Tuesday, March 10, 2009

Reshevsky's Visit to Israel, 1958 -- an Insider's View

In Eliyahu Fascher's archives (currently in the Yad Tabenkin Institute, http://www.yadtabenkin.org.il/) I have found the following interesting note. My translation from the Hebrew:

Reshevsky's First Visit to Israel

In 1958 the first international tournament took place in Israel. Its first part was in Haifa, in the Rothschild house on the Carmel mountain, and the second part in the Helen Keller house in the Yad Eliyahu neighborhood, Tel Aviv.

As the Israeli Chess Organization's secretary at the time I was given the task of bringing famous Jewish chess players to the tournament. The Israeli team had traveled to the Munich Olympiad -- then travel was still by ship, and tournaments sometimes took two weeks or more. At the same time the first problemists' conference took place in the Piran, Yugoslavia, and, in neighboring Portoroz -- the large international tournament with Bobby Fischer and Mikhail Tal. As a correspondent of "LaMerhav" newspaper I got funding for the trip and there could meet the world's chess greats. I wasn't too successful, since the Russians already were boycotting us, and only the Jewish grandmaster Laszlo Szabo agreed to come. In Munich we managed to recruit to the tournament grandmaster Samuel Reshevsky and a few players of lesser rank.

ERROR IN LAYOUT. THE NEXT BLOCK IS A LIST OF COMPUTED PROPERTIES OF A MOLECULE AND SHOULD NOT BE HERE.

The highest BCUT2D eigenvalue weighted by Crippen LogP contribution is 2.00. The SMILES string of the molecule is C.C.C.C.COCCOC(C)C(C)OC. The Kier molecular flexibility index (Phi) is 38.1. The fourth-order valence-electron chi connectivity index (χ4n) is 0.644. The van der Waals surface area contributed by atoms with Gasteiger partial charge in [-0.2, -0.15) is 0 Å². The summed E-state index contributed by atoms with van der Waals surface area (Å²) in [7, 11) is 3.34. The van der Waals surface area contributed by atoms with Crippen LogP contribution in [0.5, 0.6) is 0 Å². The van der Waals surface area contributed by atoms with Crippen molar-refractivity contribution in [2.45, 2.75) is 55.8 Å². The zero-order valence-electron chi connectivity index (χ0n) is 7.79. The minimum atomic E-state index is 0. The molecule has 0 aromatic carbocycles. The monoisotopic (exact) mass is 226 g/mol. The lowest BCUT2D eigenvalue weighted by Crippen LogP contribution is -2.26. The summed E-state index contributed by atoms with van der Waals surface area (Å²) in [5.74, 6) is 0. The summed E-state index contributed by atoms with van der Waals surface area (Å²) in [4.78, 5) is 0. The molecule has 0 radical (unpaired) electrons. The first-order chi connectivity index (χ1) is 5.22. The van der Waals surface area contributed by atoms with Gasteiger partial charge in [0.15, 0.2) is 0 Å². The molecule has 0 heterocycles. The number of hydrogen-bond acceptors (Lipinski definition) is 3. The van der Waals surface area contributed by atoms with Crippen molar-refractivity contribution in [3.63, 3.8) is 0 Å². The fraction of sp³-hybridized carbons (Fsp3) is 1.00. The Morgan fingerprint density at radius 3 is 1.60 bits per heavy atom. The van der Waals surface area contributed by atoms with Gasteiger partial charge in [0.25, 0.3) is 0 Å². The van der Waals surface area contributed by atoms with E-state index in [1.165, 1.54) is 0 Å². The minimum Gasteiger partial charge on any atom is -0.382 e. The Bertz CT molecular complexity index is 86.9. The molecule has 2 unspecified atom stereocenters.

We sailed to Israel on the ship "Jerusalem". In the evening Yosef Porat comes to me and says that, when walking with his wife on the deck, he met the Dutch master Van den Bergh who told him an interesting take. Reshevsky evicted him from their cabin, since the moment he set foot on a ship named "Jerusalem" he cannot stay in the same room with a gentile (there were two gentiles among the guests: Wade from England and Van den Bergh from Holland.) When I went to Reshevsky's cabin I found him studying a page of the Talmud and we had to wait a long time for him to finish. The problem was that all the players were in cabins for 4 or 6, and only the two most important players had a dual cabin. After persuasion talks that lasted into the small hours, Sammy Reshevsky agreed to accept the gentile, on the condition that he must leave the cabin during prayer times. By the end of the trip it turned out the Dutch player got a few lessons about Judaism from Reshevsky and they parted as friends.

During the long sail there were numerous blitz games played, and we even had an official tournament with a large party at its end. The MC was Yosef ("Tommy") Lapid, which hanged around between the masters and got free chess lessons.

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